Canada is the only NATO member without a plan or a timeline to reach the alliance’s target of spending two per cent of GDP on defence, according to the U.S. ambassador to NATO.

Julianne Smith told CTV's Question Period host Vassy Kapelos in an interview airing Sunday that she “absolutely” expects Canada to reach the spending goal, and that the lack of a plan or timeline to do so “lacks the commitment” allies want to see.

NATO members signed on more than a decade ago to each spend at least two per cent of their GDP on defence.

Last summer, at the alliance’s annual gathering, members increased that commitment to have the two per cent become a minimum requirement.

And earlier this month, NATO Secretary General Jens Stoltenberg announced that of the alliance’s 31 members, 18 will reach or exceed the defence spending target this year. That’s up from 11 countries last year.

“Over the last 10 years, we've moved from three countries meeting that target to 18, with more to come, and those that aren't meeting it right now have a plan to get there, except for Canada,” Smith said.

“So we very much want our friends in Canada to keep moving towards the two per cent target,” she added. “But most importantly, we want them to lay out a plan to get there.”

Smith added it’s important to recognize that “collective security is not free,” and it requires everyone to “make tough choices.”

Smith’s comments echo those made by Stoltenberg on CTV News Channel’s Power Play earlier this week that the alliance expects Canada to lay out a timeline by which it will meet the defence spending target.

"I expect Canada to deliver on the pledge to invest two per cent of GDP on defence, because this is a promise we all made,” Stoltenberg said on Tuesday.

“Canada is a big economy, (and) a member of the G7. Canada is the second largest country in the world with a vast coastline, so Atlantic, Arctic and Pacific,” he added. “So it really matters what Canada does."

During a press conference on Tuesday, Prime Minister Justin Trudeau responded to Stoltenberg’s comments, saying Canada will "continue to put forward our budgets and our proposals at the appropriate time."

"We will continue to be there to step up with our NATO partners," he said, without specifying whether the federal government has a timeline in mind to meet the spending promise. “We will be there to continue to make sure that the women and men of the Canadian Armed Forces have the equipment they need, and that our allies can count on us to continue to be there.”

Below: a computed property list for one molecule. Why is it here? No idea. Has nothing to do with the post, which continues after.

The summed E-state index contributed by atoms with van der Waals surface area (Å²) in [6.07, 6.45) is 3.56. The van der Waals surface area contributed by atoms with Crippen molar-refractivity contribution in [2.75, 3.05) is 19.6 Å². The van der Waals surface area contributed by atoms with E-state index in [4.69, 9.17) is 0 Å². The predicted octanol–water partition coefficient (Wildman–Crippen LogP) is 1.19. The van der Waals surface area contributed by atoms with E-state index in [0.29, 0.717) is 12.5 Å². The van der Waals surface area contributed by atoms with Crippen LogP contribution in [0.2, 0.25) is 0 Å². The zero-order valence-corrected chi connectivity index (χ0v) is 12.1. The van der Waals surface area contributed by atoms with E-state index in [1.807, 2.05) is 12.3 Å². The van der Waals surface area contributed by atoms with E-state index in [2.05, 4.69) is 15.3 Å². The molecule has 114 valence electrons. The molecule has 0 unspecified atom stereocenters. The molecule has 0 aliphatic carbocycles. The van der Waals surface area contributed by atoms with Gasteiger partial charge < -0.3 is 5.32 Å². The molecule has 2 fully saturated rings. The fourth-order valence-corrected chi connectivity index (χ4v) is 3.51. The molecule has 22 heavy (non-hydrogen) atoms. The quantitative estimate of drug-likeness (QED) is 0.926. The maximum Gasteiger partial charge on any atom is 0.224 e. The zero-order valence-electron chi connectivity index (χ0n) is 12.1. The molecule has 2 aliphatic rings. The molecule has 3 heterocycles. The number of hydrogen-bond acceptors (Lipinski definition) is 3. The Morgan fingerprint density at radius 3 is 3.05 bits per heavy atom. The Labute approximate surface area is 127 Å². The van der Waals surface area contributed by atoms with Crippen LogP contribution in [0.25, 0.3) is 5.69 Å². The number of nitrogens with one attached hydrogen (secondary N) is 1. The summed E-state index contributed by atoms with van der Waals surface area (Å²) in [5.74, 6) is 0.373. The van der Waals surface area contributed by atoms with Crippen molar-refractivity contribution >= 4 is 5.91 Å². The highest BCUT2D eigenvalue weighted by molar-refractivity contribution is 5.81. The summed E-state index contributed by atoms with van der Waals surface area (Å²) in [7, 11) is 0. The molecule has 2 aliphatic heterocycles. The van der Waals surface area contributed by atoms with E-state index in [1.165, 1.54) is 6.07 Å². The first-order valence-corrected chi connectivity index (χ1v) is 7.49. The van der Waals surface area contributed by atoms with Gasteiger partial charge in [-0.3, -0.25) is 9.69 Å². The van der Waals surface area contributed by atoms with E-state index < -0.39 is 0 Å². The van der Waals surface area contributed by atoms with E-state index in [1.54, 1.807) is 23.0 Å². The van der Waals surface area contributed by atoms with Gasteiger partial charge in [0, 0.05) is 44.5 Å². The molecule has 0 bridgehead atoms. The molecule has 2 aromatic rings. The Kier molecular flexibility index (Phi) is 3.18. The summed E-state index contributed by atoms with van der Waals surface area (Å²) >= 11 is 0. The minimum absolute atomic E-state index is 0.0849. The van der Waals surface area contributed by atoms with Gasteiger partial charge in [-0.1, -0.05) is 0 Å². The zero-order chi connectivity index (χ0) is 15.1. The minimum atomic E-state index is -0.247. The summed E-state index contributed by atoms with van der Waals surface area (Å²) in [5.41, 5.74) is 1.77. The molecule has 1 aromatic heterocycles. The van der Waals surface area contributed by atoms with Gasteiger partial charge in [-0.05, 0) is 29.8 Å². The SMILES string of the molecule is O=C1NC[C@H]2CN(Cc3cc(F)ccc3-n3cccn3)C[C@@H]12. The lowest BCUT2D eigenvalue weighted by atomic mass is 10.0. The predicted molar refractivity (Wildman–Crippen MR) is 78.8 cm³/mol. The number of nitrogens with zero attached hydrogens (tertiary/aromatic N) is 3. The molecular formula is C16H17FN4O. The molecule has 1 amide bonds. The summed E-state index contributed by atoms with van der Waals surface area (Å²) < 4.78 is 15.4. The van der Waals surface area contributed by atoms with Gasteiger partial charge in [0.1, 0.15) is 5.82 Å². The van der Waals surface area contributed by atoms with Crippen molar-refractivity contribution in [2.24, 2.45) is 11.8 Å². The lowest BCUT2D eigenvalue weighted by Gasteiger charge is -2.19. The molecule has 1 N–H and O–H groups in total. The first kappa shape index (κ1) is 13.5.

When asked by Kapelos whether and why setting a date by which Canada plans to reach the two per cent target is important, Smith said a timeline “shows intent.”

“And it shows that the government has a real plan, and it shows a commitment to the pledge that we all made in 2014,” she said. “Every other member of the alliance has said we will meet it by 2024 or a few years later, but just saying in more broad terms that you're working towards it, I think lacks the commitment that we want to see on the part of our friends in Canada.”

The federal government, meanwhile, has pointed to fiscal constraints and a need to scale back spending in many areas in order to reduce the country’s deficit.

When pressed on that argument, Smith said while she appreciates it “isn’t easy,” and she recognizes Canada recent spending announcements — including increasing funding for Norad, plans to purchase F-35 fighter jets, and an increased presence in Latvia — “inching just above 1.3 per cent is a long way from two per cent.”

“Every single member of this alliance has its own domestic politics,” Smith said. “It has its own history. It has its own complicated relationship between the finance minister and the defence minister. We all face unique challenges in this area of defence spending.”

“The world has become an increasingly dangerous place,” she also said. “So we'd like to see some intent. We'd like to see that planning to eventually get to two per cent.”

With files from CTV’s Question Period Senior Producer Stephanie Ha